Computerspielemuseum Karl-Marx-Allee 93a, 10243 Berlin

Chaos computer club.

A hacker club with its origins in the 80s named after Chaos theory.  You may want to disable your wireless and mobile phone before visiting any of their events ;)
Forkbomb tattoo
The Chaos Computer Club e. V. (CCC) is Europe's largest association of hackers. For more than thirty years we are providing information about technical and societal issues, such as surveillance, privacy, freedom of information, hacktivism, data security and many other interesting things around technology and hacking issues. As the most influential hacker collective in Europe we organize campaignsevents, lobbying and publications as well as anonymizing services and communication infrastructure. There are many hackerspaces in and around Germany which belong to or share a common bond to the CCC as stated in our hacker ethics.

Tischtennis (Ping Pong)

Tisch means table in Deutsch(German), and Tennis means... tennis.  Add them together and you get Tischtennis.  Which means Ping Pong.  Got it?

Tischtennis is everywhere
Rumour has it, in the GDR Stasi times, East Berlin people are said to have played ping pong to stop the spies from recording their conversations.  These days, there are still some bars which have Tischtennis inside, sometimes in the basement through a side door.  Outside, Berlin has a LOT of Tischtennis tables all around the city which you can use for free.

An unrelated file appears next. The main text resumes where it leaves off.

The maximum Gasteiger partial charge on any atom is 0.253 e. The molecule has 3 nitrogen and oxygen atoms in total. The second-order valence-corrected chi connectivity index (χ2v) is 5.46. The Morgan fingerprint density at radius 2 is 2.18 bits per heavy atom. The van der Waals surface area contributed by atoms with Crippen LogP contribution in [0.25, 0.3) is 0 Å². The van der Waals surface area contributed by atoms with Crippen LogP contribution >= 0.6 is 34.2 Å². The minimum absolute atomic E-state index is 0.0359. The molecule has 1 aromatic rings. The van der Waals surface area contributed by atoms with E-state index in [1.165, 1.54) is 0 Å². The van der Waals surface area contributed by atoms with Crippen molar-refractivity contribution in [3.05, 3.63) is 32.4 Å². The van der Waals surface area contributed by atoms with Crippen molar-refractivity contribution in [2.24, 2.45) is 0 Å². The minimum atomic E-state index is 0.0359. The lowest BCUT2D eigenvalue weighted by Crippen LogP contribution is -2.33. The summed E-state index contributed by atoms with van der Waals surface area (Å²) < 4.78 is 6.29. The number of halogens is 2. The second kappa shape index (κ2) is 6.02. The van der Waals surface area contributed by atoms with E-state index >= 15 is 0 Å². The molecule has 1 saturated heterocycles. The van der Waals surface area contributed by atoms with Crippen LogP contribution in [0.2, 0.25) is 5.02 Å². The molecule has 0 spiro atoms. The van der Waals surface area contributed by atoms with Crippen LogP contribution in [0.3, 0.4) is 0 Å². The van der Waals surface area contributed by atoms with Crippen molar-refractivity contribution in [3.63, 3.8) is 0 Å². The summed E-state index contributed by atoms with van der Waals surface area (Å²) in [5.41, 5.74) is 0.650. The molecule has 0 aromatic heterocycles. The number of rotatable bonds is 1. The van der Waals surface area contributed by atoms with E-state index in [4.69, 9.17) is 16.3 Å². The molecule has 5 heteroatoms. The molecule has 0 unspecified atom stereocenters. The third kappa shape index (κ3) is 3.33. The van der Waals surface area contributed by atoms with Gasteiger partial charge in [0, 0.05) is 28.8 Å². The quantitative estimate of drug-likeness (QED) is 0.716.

Check out (bookmark it on your phone), so you can see where the tables are around you.

One type of game which is fairly popular in groups is called Around the world.  Each person has a bat, and the people run around the table taking turns at a hit.  If you lose the point, you are out of the game and you stand aside.  As many as 30 people play at once, and it's great fun.

Whilst you are playing, you can pretend to be hiding secrets from spies too ;)

Co-working, and hacker spaces, meetups

You want to meet some people, hear their ideas or make something with others?  Berlin is a freelancers dream.  Plenty of places to hang out in and do some making.  When visiting a city, going to the various meetups can be a great way to meet people.  Interested in bee keeping?  Or want to know how to make a synthesiser out of toothpicks?  There's probably a meetup or workshop for you.  Check out, lanyrd, or just search for "berlin X usergroup" on a Search Engine and you'll probably find a few options to your liking.

If you need to do some serious work, perhaps a coworking space will be better than sitting in a café.  There's plenty around, and they mostly allow drop ins just for the day.  Most of them charge around 12 euros per day.

Co.Up.Adalbertstr. 8, 10999 Berlin
AhoyWindscheidstrasse 18, 10627 Berlin
ESDIPGrünbergerstr 48, 10245 Berlin
Note:I'm just listing Coworking spaces that have day rates.

Drinking, Berlin style.

“How do you say Beer in German? Bier.  Oh.” — Not you.

Feierabend, means home time, or Beer O'clock.  You'll see many Berlin people with a beer open walking home from work.

The locals love beer in Berlin, and you can get a nice bottle from about a euro from a corner shop called a "Spätkauf" or "Späti".  You are allowed to drink whilst walking home from work, and you are allowed to drink in many parks.